Usain Bolt breaks the 100 metres world record.
Bolt already owned the record and in front of a packed Bird’s Nest stadium he ran 9.69 seconds.
Michael Phelps roars in triumph and relief after American team mate Jason Lezak overtook France’s Alain Bernard on the final leg of the 4×100 freestyle relay.
Liu Xiang dejectedly walks away from the track as he realises he has to withdraw from the defence of his 110 metres hurdles title because of a leg injury.
Liu was the most popular sportsman in China and his grimacing departure clouded the Games for millions of home fans.
Russia‘s Yelena Isinbayeva turns the Bird’s Nest into her private theatre with a gold medal and world record-breaking pole vault performance that captivated the 91,000 crowd.
The Opening Ceremony. It emerged that some of the performance seen on television had been enhanced by computers, a child singer was replaced by a supposedly prettier face to mime to her voice and representatives of China’s ethnic minorities were no such thing.
German weightlifter Matthias Steiner kisses a picture of his late wife Susann on the gold medal podium, choking back tears over the promise he made to her that he would keep their Olympic dream.
American Matt Emmons blows a 3.3-point lead on the very last shot of a 120-shot competition to throw away the gold medal in the “marathon” event of shooting.
Rohullah Nikpai wins Afghanistan’s first Olympic medal with a bronze in the men’s 58-kg taekwondo.
Estonian Gerd Kanter celebrates his discus gold medal by sprinting down the 100 metre track at the Bird’s Nest and mimicking Bolt’s marksman routine.
After Abhinav Bindra’s gold-winning feat during the first week of the sporting extravaganza, the 25-year-old Sushil Kumar shot into fame by winning a bronze medal in the wrestling arena while Vijender has put himself on course for a silver or gold medal on a historic day for Indian sports.
Sushil and Vijender’s heroics not only provided the late sparks to an otherwise dismal campaign but has created a record of sorts as India had never returned with three medals from the Olympics.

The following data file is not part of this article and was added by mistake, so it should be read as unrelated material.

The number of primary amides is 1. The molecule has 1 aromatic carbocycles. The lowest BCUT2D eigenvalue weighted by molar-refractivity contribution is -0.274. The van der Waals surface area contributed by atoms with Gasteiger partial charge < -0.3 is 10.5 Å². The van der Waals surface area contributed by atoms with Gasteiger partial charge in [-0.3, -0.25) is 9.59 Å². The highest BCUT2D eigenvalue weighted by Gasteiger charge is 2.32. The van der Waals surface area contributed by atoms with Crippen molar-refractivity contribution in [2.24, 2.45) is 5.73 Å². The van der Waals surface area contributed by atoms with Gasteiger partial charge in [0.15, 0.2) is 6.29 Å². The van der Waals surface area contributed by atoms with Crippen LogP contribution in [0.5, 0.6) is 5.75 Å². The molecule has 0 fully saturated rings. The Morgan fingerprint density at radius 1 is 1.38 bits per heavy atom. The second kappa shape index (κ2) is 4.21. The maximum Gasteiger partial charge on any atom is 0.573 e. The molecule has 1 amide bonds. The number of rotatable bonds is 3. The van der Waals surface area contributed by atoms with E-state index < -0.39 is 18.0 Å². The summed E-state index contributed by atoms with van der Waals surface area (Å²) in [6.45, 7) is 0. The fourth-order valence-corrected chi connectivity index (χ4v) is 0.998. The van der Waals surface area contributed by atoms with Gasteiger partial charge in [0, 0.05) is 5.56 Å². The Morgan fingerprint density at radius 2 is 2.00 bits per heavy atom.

India had won two Olympic medals in the 1952 Helsinki Games when the hockey team had won the gold medal and wrestler K D Jadhav had won a bronze medal, a record which had stood for 56 long years.
While Sushil and Vijender did the country proud, there was some heartbreak for the Indians with another medal contender pugilist Jitender Kumar losing his quarter-final bout despite a valiant effort in the ring.
After days of disappointments, it turned out to be a day to cherish for the Indians as Sushil found his way to the record books by becoming only the second wrestler in India’s Olympic history to win a bronze medal in the men’s 66 kg freestyle category.
Indian boxer Vijender Kumar settled for a bronze medal at the Beijing Olympics after being out-punched by Cuban Emilio Correa Bayeaux in the semifinals of the 75kg category on Friday.
The 22-year-old was simply out-thought by his Cuban rival who negated the height and reach advantage of Vijender by fighting from a long range to score an 8-5 win.
But even in defeat, Vijender has made history, becoming the only Indian boxer to clinch an Olympic medal.
Vijender, a Doha Asiad bronze medallist, struggled to connect his punches and was trailing from the very start.
In fact he failed to score a single point in the opening round, which ended 2-0 in the Cuban’s favour.
Forced to play the catch-up game, Vijender managed a slight recovery in the second round as he reduced the deficit to just one point ending the second round 3-4 behind.
Bayeaux stuck to his strategy of back-paddling after landing punches, most of which were straight and more importantly precise.
The Cuban’s lightening fast reflexes thwarted Vijender’s attacks and the Indian once again failed to score in the third round.
The decider saw a desperate Vijender on the offensive but the Cuban survived the brief assault, although earning a two-point penalty for committing a foul, leaving the scoreline 8-5.
Sushil also thwarted the challenge from American Doug Schwab and Belarrussian Albert Batyrov in the first two repechage rounds after losing his opening round bout earlier in the day.
Sushil is only the second Indian wrestler to win the wrestling bronze after Kashabha Jadhav had returned with the medal in 1952 Helsinki Games.
This will be after 56 years that an Indian contingent will return with more than one Olympic medal as shooter Abhinav Bindra has won first-ever Games gold medal for the country earlier at the Beijing Games.
Sushil had lost to far superior Ukrainian Andriy Stadnik in his first round bout.
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